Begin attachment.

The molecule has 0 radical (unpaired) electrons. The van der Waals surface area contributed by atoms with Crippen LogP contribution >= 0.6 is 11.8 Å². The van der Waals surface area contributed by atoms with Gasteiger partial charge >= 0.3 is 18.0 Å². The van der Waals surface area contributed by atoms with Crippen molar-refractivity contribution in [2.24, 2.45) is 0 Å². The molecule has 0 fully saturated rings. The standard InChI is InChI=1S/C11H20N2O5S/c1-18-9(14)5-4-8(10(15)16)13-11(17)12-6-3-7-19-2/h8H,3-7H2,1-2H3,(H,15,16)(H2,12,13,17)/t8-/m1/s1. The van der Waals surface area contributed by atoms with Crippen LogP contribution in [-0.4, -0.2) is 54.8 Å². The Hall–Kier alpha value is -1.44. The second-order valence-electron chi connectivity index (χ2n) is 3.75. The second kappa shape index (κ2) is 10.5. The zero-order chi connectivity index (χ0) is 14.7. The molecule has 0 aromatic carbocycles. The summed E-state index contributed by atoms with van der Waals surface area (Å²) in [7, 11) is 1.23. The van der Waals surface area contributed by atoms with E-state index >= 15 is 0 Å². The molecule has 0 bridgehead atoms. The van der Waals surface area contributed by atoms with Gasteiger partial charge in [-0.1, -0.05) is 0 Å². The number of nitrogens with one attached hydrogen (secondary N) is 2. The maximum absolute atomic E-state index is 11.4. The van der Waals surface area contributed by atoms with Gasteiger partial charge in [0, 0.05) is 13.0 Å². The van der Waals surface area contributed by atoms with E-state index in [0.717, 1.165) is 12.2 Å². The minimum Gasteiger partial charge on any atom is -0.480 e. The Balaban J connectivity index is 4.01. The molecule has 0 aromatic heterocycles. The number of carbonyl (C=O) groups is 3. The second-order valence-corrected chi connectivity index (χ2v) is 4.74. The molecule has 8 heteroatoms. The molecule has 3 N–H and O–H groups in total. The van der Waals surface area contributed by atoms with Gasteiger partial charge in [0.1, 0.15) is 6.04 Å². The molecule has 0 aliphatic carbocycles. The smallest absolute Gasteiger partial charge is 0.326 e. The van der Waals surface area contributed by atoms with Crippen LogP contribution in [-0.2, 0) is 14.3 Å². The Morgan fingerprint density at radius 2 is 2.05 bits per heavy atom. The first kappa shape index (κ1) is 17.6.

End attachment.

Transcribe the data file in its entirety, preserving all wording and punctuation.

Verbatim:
The molecule has 0 radical (unpaired) electrons. The van der Waals surface area contributed by atoms with Crippen LogP contribution >= 0.6 is 11.8 Å². The van der Waals surface area contributed by atoms with Gasteiger partial charge >= 0.3 is 18.0 Å². The van der Waals surface area contributed by atoms with Crippen molar-refractivity contribution in [2.24, 2.45) is 0 Å². The molecule has 0 fully saturated rings. The standard InChI is InChI=1S/C11H20N2O5S/c1-18-9(14)5-4-8(10(15)16)13-11(17)12-6-3-7-19-2/h8H,3-7H2,1-2H3,(H,15,16)(H2,12,13,17)/t8-/m1/s1. The van der Waals surface area contributed by atoms with Crippen LogP contribution in [-0.4, -0.2) is 54.8 Å². The Hall–Kier alpha value is -1.44. The second-order valence-electron chi connectivity index (χ2n) is 3.75. The second kappa shape index (κ2) is 10.5. The zero-order chi connectivity index (χ0) is 14.7. The molecule has 0 aromatic carbocycles. The summed E-state index contributed by atoms with van der Waals surface area (Å²) in [7, 11) is 1.23. The van der Waals surface area contributed by atoms with E-state index >= 15 is 0 Å². The molecule has 0 bridgehead atoms. The van der Waals surface area contributed by atoms with Gasteiger partial charge in [-0.1, -0.05) is 0 Å². The number of nitrogens with one attached hydrogen (secondary N) is 2. The maximum absolute atomic E-state index is 11.4. The van der Waals surface area contributed by atoms with Gasteiger partial charge in [0, 0.05) is 13.0 Å². The van der Waals surface area contributed by atoms with E-state index in [0.717, 1.165) is 12.2 Å². The minimum Gasteiger partial charge on any atom is -0.480 e. The Balaban J connectivity index is 4.01. The molecule has 0 aromatic heterocycles. The number of carbonyl (C=O) groups is 3. The second-order valence-corrected chi connectivity index (χ2v) is 4.74. The molecule has 8 heteroatoms. The molecule has 3 N–H and O–H groups in total. The van der Waals surface area contributed by atoms with Gasteiger partial charge in [0.1, 0.15) is 6.04 Å². The molecule has 0 aliphatic carbocycles. The smallest absolute Gasteiger partial charge is 0.326 e. The van der Waals surface area contributed by atoms with Crippen LogP contribution in [-0.2, 0) is 14.3 Å². The Morgan fingerprint density at radius 2 is 2.05 bits per heavy atom. The first kappa shape index (κ1) is 17.6.